Most of us will recognise the common conversation opener, often used as a handy ice-breaker in awkward situations, or even as to express genuine interest into another’s background: “So, where are you from?” However, for me, as a mixed-race Icelander with darker skin than most and thick curly hair, I find that the question “Where are you from?” is weighted heavy with certain expectations, prejudices and preconceived ideas of my cultural background. Most of all, people who ask me where I’m from, rarely expect the answer “I’m from Iceland”.
The black sheep of the family
When asked by friends from abroad to describe what a typical Icelander looks like, I usually say blonde beautiful women and tall bearded men; at least, that’s the stereotype. But mixed into the herd you’ll find the black sheep: mixed-ethnicity Icelanders, the children of immigrants. However, this is not to say that these individuals can’t consider themselves Icelandic solely because their appearance doesn’t tick the many boxes associated with the Icelandic stereotype. As one of these individuals myself, with an Icelandic father and a British Jamaican mother, I find that my appearance often sparks several questions—even about my belonging.
I’ve lived in Iceland for the majority of my life, and my connection with my Icelandic nationality is much deeper than my connection with any other cultural background I can claim. I’m fluent in Icelandic, I attended primary school in Reykjavík and I completed my exams at Kvennaskólinn í Reykjavík. I thoroughly enjoy camping during the summer and taking a dip in the thermal pools during the winter. I sit outside on the balcony soaking in the sun even though it’s only 12°, because as every Icelander will know, that is what we call summer. And of course, my heart was full of pride and joy when the national men’s football team achieved amazing success during this summer’s European Championships. However, it seems as though my sense of Icelandic identity isn’t quite enough, as I am questioned by fellow Icelanders about my cultural heritage on a weekly basis, sometimes even daily.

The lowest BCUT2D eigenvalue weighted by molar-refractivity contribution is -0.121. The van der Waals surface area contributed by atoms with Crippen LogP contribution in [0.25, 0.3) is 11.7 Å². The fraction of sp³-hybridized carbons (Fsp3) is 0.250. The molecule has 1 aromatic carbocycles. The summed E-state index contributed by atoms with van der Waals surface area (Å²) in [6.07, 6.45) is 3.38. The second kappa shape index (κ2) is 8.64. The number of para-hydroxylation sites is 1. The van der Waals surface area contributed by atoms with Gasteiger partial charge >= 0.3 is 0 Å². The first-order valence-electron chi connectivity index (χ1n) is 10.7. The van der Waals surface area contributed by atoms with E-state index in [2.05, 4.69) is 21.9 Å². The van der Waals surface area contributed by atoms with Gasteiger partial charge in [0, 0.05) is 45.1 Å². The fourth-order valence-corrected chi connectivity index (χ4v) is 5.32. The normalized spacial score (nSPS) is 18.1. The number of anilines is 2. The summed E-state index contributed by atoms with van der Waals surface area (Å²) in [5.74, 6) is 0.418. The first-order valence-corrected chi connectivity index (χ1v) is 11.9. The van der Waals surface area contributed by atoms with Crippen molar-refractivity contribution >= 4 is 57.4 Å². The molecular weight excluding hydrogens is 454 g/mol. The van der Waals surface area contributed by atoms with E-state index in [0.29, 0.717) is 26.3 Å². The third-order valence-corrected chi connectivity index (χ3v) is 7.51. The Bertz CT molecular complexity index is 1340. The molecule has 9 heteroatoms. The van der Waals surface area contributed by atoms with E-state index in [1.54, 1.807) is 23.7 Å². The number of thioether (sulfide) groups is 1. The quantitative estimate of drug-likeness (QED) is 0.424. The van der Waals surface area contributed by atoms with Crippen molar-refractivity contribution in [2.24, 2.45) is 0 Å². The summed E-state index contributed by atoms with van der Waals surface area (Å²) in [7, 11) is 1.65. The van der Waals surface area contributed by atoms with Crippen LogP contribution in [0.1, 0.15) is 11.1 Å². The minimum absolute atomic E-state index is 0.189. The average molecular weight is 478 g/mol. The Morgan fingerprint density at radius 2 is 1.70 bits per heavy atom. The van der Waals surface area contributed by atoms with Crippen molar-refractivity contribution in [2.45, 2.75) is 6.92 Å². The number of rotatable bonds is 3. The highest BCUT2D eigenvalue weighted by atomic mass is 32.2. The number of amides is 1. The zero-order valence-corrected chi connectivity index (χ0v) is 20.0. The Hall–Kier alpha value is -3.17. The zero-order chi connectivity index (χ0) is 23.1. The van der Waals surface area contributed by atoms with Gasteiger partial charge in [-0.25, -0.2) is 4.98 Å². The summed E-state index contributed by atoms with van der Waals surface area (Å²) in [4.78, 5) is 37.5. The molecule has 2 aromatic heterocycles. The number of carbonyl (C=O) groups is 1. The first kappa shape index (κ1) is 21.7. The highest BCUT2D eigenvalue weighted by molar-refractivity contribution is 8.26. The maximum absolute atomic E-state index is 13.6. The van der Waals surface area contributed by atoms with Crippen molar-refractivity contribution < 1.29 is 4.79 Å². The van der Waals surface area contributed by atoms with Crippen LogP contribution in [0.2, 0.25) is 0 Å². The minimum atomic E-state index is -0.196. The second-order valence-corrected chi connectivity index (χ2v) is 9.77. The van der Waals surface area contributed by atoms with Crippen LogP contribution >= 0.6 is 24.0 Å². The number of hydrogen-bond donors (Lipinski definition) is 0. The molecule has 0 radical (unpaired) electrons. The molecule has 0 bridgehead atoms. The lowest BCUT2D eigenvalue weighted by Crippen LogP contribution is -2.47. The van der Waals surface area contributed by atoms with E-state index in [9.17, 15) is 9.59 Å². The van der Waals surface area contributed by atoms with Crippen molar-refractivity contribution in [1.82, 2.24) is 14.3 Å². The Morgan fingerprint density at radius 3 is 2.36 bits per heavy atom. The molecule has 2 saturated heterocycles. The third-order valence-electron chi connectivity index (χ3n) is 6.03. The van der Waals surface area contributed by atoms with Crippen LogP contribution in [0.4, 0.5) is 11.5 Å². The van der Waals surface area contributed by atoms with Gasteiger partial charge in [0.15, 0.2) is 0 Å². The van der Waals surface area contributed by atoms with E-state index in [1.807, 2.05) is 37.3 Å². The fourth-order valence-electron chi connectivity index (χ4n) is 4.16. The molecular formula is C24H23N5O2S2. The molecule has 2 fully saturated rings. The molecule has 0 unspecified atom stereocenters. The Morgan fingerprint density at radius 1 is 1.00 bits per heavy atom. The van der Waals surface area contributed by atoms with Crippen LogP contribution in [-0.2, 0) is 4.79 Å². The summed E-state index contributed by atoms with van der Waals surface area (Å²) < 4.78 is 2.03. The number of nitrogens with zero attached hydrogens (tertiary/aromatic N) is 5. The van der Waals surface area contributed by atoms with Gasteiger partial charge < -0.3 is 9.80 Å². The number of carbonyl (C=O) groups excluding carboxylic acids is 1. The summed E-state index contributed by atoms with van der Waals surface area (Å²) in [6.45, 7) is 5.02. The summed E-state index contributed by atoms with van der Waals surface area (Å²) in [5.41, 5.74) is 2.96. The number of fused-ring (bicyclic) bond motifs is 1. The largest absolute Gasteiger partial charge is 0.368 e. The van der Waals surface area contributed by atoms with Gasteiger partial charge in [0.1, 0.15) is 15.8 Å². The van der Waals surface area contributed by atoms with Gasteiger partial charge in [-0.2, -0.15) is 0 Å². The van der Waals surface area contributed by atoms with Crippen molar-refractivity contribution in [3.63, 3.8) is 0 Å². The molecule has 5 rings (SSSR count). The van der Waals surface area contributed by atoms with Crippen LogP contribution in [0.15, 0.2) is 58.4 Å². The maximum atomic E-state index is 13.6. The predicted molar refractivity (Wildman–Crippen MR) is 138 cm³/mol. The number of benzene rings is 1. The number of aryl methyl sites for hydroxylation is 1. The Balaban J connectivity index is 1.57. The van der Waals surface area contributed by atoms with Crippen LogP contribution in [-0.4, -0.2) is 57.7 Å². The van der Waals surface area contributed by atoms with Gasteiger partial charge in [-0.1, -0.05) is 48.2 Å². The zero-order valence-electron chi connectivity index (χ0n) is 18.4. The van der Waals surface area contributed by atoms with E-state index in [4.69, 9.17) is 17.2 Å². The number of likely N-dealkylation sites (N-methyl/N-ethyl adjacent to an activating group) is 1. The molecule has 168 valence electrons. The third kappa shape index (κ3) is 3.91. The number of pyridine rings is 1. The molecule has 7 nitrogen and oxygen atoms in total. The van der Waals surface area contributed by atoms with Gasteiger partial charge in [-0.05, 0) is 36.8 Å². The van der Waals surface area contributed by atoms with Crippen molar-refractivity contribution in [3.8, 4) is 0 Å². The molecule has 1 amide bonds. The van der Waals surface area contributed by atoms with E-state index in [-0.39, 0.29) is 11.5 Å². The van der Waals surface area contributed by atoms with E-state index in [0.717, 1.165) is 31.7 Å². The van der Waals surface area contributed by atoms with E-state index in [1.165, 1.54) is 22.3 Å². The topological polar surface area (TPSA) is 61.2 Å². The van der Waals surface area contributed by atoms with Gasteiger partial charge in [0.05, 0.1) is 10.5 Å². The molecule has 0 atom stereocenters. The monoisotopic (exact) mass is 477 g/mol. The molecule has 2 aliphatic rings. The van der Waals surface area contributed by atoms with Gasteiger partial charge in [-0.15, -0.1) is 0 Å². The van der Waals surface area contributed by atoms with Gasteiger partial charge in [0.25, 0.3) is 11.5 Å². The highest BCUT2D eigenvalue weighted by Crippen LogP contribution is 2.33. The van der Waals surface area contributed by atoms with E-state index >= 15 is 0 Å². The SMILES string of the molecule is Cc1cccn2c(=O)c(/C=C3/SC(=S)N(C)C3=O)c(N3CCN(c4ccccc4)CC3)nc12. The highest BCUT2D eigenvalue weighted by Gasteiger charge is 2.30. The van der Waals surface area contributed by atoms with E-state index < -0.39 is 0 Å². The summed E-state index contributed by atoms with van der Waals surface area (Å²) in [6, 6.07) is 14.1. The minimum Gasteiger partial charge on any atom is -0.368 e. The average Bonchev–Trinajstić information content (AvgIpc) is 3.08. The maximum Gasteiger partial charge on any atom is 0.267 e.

No, really, I’m from Iceland
It is safe to say that the answer people are looking for is not “I’m Icelandic.” But it is the correct answer. I am from Iceland. I may be from elsewhere as well, but my sense of Icelandic nationality is a defining part of my character. Why should my dual heritage or different appearance dilute my Icelandic identity? “Yes, but where are you from?”, people continue, as though my answer hadn’t met their prejudiced expectations. Assumptions of my foreign background override my claim to be Icelandic, and I find myself trying to justify my Icelandic nationality by explaining my family’s heritage. Yes, it is correct that my Icelandic heritage only extends through one of my parents. However, I identify the most with my Icelandic cultural background, and I am proud to call Iceland my home.
Maybe I should be thankful, for the curiosity of the strangers who ask me this question. Maybe I should consider it a compliment that my appearance is so intriguing. I understand that this question doesn’t come with bad intentions—well, not always. Yet no Icelander would ask me this question if they considered me to be as Icelandic as they are. It is as though my presence is too confusing; the colour of my skin says foreign, but the accuracy of my Icelandic says native. Therefore, people feel the need to categorise me, to pinpoint where I belong.
In a sense, asking me where I’m from is like asking a zebra if it is black or white. My answer will never satisfy those who have pre-conceived ideas about my cultural heritage. However, despite the good and bad intentions of those who ask me where I’m from, the question has made me question my own identity on a daily basis, and it has made me more aware and sure of who I am as a person. As the Icelandic community grows and becomes increasingly international and diverse, the concept of Icelandic nationality is also changing. I put forward that we consider ourselves and others as Icelandic not by physical appearance, but by culture. After all, what does it matter where I’m from anyway?